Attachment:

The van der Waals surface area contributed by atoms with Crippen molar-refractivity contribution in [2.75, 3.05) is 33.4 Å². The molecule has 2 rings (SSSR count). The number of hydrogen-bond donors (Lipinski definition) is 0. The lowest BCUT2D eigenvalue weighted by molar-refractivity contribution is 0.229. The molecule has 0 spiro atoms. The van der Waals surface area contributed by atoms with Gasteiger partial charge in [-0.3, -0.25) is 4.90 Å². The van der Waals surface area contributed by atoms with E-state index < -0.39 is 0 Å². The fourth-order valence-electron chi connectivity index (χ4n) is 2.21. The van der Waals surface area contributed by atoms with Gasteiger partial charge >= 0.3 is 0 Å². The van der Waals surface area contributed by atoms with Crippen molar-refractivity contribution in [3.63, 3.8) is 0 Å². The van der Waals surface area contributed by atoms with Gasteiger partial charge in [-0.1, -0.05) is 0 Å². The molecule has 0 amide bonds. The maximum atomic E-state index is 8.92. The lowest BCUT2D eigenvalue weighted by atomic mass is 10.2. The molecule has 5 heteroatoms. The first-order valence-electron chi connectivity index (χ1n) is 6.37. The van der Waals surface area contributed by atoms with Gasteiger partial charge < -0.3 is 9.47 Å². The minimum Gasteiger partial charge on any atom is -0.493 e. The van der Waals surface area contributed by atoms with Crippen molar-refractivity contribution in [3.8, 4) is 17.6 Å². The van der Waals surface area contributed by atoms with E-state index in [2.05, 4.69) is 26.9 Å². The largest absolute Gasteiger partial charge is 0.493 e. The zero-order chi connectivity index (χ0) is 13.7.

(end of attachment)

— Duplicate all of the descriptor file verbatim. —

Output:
The van der Waals surface area contributed by atoms with Crippen molar-refractivity contribution in [2.75, 3.05) is 33.4 Å². The molecule has 2 rings (SSSR count). The number of hydrogen-bond donors (Lipinski definition) is 0. The lowest BCUT2D eigenvalue weighted by molar-refractivity contribution is 0.229. The molecule has 0 spiro atoms. The van der Waals surface area contributed by atoms with Gasteiger partial charge in [-0.3, -0.25) is 4.90 Å². The van der Waals surface area contributed by atoms with E-state index < -0.39 is 0 Å². The fourth-order valence-electron chi connectivity index (χ4n) is 2.21. The van der Waals surface area contributed by atoms with Gasteiger partial charge >= 0.3 is 0 Å². The van der Waals surface area contributed by atoms with Crippen molar-refractivity contribution in [3.63, 3.8) is 0 Å². The van der Waals surface area contributed by atoms with Gasteiger partial charge in [-0.1, -0.05) is 0 Å². The molecule has 0 amide bonds. The maximum atomic E-state index is 8.92. The lowest BCUT2D eigenvalue weighted by atomic mass is 10.2. The molecule has 5 heteroatoms. The first-order valence-electron chi connectivity index (χ1n) is 6.37. The van der Waals surface area contributed by atoms with Gasteiger partial charge < -0.3 is 9.47 Å². The minimum Gasteiger partial charge on any atom is -0.493 e. The van der Waals surface area contributed by atoms with Crippen molar-refractivity contribution in [3.8, 4) is 17.6 Å². The van der Waals surface area contributed by atoms with E-state index in [2.05, 4.69) is 26.9 Å². The largest absolute Gasteiger partial charge is 0.493 e. The zero-order chi connectivity index (χ0) is 13.7.